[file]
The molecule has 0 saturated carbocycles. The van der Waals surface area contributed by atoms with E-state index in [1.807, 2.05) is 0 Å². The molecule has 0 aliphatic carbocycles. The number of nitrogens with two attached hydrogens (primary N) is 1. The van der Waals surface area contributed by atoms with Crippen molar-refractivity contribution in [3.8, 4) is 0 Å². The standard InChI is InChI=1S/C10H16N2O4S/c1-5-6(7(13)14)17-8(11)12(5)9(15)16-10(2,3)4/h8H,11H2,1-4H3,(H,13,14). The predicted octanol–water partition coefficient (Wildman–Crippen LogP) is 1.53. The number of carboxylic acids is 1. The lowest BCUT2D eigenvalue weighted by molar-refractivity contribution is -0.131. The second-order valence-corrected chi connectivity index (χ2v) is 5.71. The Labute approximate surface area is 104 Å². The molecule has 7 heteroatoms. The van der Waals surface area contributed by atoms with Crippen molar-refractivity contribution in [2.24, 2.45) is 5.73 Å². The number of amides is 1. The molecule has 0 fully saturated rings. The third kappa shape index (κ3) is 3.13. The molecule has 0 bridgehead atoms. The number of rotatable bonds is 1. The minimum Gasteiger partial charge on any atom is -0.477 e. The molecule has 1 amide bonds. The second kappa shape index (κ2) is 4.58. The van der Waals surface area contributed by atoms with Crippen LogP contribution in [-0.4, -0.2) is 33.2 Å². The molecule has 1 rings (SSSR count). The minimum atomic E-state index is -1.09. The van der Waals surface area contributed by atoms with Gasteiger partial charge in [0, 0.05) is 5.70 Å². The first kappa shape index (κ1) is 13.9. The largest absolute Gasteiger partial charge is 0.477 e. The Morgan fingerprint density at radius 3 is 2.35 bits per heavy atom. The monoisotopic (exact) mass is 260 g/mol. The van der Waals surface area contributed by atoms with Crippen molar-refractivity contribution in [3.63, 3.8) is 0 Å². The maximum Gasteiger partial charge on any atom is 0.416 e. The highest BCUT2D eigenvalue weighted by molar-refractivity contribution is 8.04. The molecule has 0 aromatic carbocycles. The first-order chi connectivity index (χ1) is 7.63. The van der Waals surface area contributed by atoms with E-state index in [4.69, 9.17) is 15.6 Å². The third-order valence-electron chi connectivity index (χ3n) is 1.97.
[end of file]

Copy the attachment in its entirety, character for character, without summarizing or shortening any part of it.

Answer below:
The molecule has 0 saturated carbocycles. The van der Waals surface area contributed by atoms with E-state index in [1.807, 2.05) is 0 Å². The molecule has 0 aliphatic carbocycles. The number of nitrogens with two attached hydrogens (primary N) is 1. The van der Waals surface area contributed by atoms with Crippen molar-refractivity contribution in [3.8, 4) is 0 Å². The standard InChI is InChI=1S/C10H16N2O4S/c1-5-6(7(13)14)17-8(11)12(5)9(15)16-10(2,3)4/h8H,11H2,1-4H3,(H,13,14). The predicted octanol–water partition coefficient (Wildman–Crippen LogP) is 1.53. The number of carboxylic acids is 1. The lowest BCUT2D eigenvalue weighted by molar-refractivity contribution is -0.131. The second-order valence-corrected chi connectivity index (χ2v) is 5.71. The Labute approximate surface area is 104 Å². The molecule has 7 heteroatoms. The van der Waals surface area contributed by atoms with Crippen molar-refractivity contribution in [2.24, 2.45) is 5.73 Å². The number of amides is 1. The molecule has 0 fully saturated rings. The third kappa shape index (κ3) is 3.13. The molecule has 0 bridgehead atoms. The number of rotatable bonds is 1. The minimum Gasteiger partial charge on any atom is -0.477 e. The molecule has 1 amide bonds. The second kappa shape index (κ2) is 4.58. The van der Waals surface area contributed by atoms with Crippen LogP contribution in [-0.4, -0.2) is 33.2 Å². The molecule has 1 rings (SSSR count). The minimum atomic E-state index is -1.09. The van der Waals surface area contributed by atoms with Gasteiger partial charge in [0, 0.05) is 5.70 Å². The first kappa shape index (κ1) is 13.9. The largest absolute Gasteiger partial charge is 0.477 e. The Morgan fingerprint density at radius 3 is 2.35 bits per heavy atom. The monoisotopic (exact) mass is 260 g/mol. The van der Waals surface area contributed by atoms with Crippen molar-refractivity contribution in [3.63, 3.8) is 0 Å². The maximum Gasteiger partial charge on any atom is 0.416 e. The highest BCUT2D eigenvalue weighted by molar-refractivity contribution is 8.04. The molecule has 0 aromatic carbocycles. The first-order chi connectivity index (χ1) is 7.63. The van der Waals surface area contributed by atoms with E-state index in [4.69, 9.17) is 15.6 Å². The third-order valence-electron chi connectivity index (χ3n) is 1.97.